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Why Does The Easter Bunny Deliver Chocolate Eggs?

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Easter is a time for renewal and rebirth. The trees are growing buds, flowers are splashing the landscape with vibrant colors and the whole world feels like it's waking up. People are just happy. It's also the time for a visit from the famous bunny and his loads of Easter candy -- which makes people even happier.

But contrary to what this spring-time holiday may lead you to believe, bunnies don't lay eggs. And they certainly have nothing to do with the production of chocolate eggs. And while many of us are used to -- even love -- the idea that rabbits and eggs come together to bring us sweet treats, in nature, they just don't. So, how is it that the Easter Bunny came to deliver chocolate eggs?

The origin of these two Easter symbols date back hundreds of years and have evolved dramatically over time. The Easter Bunny and Easter eggs began as two separate symbols for the same thing: fertility. And they were used to celebrate the coming of spring. Rabbits tend to breed the most during the spring (as most creatures do) and are remarkably prolific procreators. This made these furry creatures a natural representation of fertility. Over time, the symbol of the rabbit transformed into the Easter Bunny, and in some cultures he mythically laid eggs. The Easter Bunny first arrived in America in the 1700s with German immigrants who settled in Pennsylvania and brought their culture of an egg-laying rabbit called "Osterhase."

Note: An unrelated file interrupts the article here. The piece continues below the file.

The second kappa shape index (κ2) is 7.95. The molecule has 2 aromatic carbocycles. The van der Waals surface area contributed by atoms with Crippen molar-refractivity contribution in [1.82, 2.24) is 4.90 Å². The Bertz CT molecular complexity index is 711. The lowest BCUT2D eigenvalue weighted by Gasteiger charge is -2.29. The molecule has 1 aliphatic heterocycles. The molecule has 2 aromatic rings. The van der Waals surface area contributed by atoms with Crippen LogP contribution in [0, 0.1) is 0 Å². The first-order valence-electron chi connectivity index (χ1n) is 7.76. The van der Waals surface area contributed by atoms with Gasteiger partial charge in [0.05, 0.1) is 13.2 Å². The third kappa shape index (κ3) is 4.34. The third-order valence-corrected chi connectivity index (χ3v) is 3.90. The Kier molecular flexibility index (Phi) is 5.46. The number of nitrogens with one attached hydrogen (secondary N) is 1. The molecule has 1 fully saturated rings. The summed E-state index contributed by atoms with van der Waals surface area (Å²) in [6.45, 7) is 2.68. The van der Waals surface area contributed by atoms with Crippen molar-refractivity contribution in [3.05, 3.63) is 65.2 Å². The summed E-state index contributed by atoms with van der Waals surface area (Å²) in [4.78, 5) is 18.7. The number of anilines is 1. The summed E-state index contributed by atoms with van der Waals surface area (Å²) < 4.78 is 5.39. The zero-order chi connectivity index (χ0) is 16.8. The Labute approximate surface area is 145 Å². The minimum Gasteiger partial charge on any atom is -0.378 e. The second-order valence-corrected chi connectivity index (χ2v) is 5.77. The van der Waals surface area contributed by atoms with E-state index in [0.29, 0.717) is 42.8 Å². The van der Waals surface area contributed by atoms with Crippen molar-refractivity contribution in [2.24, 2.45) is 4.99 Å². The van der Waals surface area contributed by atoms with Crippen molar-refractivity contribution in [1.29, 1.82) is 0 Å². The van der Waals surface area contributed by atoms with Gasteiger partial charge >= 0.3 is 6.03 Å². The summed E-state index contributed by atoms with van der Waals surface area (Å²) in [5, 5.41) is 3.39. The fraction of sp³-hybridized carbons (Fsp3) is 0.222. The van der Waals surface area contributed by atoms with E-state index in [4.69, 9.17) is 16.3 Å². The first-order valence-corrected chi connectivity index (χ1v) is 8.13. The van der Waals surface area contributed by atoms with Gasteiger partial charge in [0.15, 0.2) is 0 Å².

As for Easter eggs, the exact origin of their link to this holiday is unclear. Some sources say that it's a tradition trickled down from Pagan practices, where eggs were often used as representations of new life and fertility. Others say that its because birds reproduce and lay their eggs in the spring, making them a perfect symbol of this season.

Easter eggs turned chocolate in the 19th century, and were produced mainly in France and Germany. The production of these eggs didn't really take off until Cadbury began mass producing them thanks to the introduction of a pure cocoa. Since then, the production of chocolate eggs (and bunnies) has greatly increased, and Easter is now the second day of the year with the highest sale of candy -- after Halloween, of course.

Despite the origin, we're grateful for all the Easter chocolate and candy -- and we're grateful for the bunny that makes it all happen. So we raise our Cadbury Creme Egg to the Easter Bunny, and we hope you will too.

What is your favorite Easter candy? Leave a comment.

WATCH: How To Make An Easter Bunny Cake